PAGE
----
Bringing a ladder to a Zoom call: Keynote to #ELGL20

I’m not a big fan of the phrase “new normal”, but if there is one, then for me it involves a lot of Zoom calls, which means mostly seeing people’s heads and shoulders in a cropped little screen.

For my ELGL20 keynote to local government professionals, I grabbed a stepladder to try and find a different perspective, even in a world constrained by the limits of the laptop lens.

My ladder was a prop to remind people why we do foresight work. Sometimes, we think we know what the future holds and we take action in the present, just as confident as someone stepping onto the first rung of a ladder.

But that ladder comprises all the assumptions we are relying on about what the future holds, and what part we’ll play in it.

As Peter Scoblic and Philip Tetlock put it in an article for Foreign Affairs,

Every policy is a prediction. Tax cuts will boost the economy. Sanctions will slow Iran’s nuclear program. Travel bans will limit the spread of COVID-19. These claims all posit a causal relationship between means and ends. Regardless of party, ideology, or motive, no policymaker wants his or her recommended course of action to produce unanticipated consequences. This makes every policymaker a forecaster.

Scoblic & Tetlock, “A Better Crystal Ball”, Foreign Affairs

We might start climbing that ladder and then realise we need to step left, or right. We might find that the next rung is missing. We might have set off on our ascent quite happily, only to find that circumstances at the top have changed and it is really difficult for us to climb back down. We may even find we have to awkwardly perch half-way up the ladder (I ended up using mine as a chair while I spoke to the ELGL crowd).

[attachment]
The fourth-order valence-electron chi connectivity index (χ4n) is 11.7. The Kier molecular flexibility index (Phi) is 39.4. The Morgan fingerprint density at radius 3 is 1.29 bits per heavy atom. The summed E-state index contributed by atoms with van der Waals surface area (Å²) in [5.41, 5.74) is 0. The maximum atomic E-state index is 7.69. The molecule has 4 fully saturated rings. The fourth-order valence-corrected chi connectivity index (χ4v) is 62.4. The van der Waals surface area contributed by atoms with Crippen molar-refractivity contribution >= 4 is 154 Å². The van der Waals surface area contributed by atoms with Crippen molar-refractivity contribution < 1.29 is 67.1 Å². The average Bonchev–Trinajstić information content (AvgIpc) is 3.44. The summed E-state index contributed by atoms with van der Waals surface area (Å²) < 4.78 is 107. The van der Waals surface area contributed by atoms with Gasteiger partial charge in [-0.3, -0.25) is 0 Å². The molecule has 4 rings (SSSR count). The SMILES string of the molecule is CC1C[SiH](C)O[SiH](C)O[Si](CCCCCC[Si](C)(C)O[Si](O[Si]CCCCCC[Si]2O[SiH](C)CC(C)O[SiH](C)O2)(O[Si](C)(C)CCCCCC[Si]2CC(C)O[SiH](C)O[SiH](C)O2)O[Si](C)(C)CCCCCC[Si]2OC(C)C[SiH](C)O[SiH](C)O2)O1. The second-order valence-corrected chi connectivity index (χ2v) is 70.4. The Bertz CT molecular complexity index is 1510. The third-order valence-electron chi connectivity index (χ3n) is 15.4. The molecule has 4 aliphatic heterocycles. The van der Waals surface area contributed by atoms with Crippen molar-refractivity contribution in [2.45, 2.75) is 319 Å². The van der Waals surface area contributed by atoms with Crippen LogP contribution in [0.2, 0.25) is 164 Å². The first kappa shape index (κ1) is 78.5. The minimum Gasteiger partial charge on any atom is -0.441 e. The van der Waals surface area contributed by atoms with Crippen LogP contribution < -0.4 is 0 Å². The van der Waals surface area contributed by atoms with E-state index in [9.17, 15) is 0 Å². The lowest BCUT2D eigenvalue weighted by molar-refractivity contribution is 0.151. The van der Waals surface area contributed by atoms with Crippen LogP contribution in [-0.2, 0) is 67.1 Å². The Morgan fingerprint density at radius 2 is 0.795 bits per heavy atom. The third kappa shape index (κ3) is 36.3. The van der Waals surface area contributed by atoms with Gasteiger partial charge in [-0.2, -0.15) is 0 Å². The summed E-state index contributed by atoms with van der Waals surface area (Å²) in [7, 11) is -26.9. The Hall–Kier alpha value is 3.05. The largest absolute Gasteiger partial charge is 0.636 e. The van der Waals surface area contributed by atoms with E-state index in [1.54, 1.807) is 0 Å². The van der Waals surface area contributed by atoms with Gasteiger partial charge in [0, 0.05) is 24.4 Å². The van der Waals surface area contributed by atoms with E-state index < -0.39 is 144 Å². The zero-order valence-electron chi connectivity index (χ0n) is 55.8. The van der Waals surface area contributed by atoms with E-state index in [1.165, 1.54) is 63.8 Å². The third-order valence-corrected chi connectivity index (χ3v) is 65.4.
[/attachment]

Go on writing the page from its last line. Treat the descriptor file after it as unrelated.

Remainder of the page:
Scenarios and other foresight techniques can help us examine the assumptions we are making about the future before we take that first step.

The ladder was also something of a gambit on my part. I hadn’t planned to include it as part of the keynote, but we were using a videoconferencing platform which made it difficult for the speaker to know how the audience were responding. Our host compared it to “speaking on a lit stage where you know the audience is out there, but it’s hard to see their faces”.

Around the halfway point of my session, I wasn’t confident that my message was getting across and I wanted to be sure to drive the point home. I dashed out of the study and fetched my stepladder from behind the kitchen door. Often the liveliest and most memorable parts of a workshop, or any human encounter, come when something doesn’t go according to plan. It’s important to remember that when events go astray, they can go better than we expected or intended, as well as worse – especially if we take advantage of the moment.

So that’s why I brought a ladder to a Zoom keynote. Even if you, too, are trapped by the boxes of the videoconference screen, what can you do to help yourself, and the people you speak with, find a fresh perspective on the futures which await?

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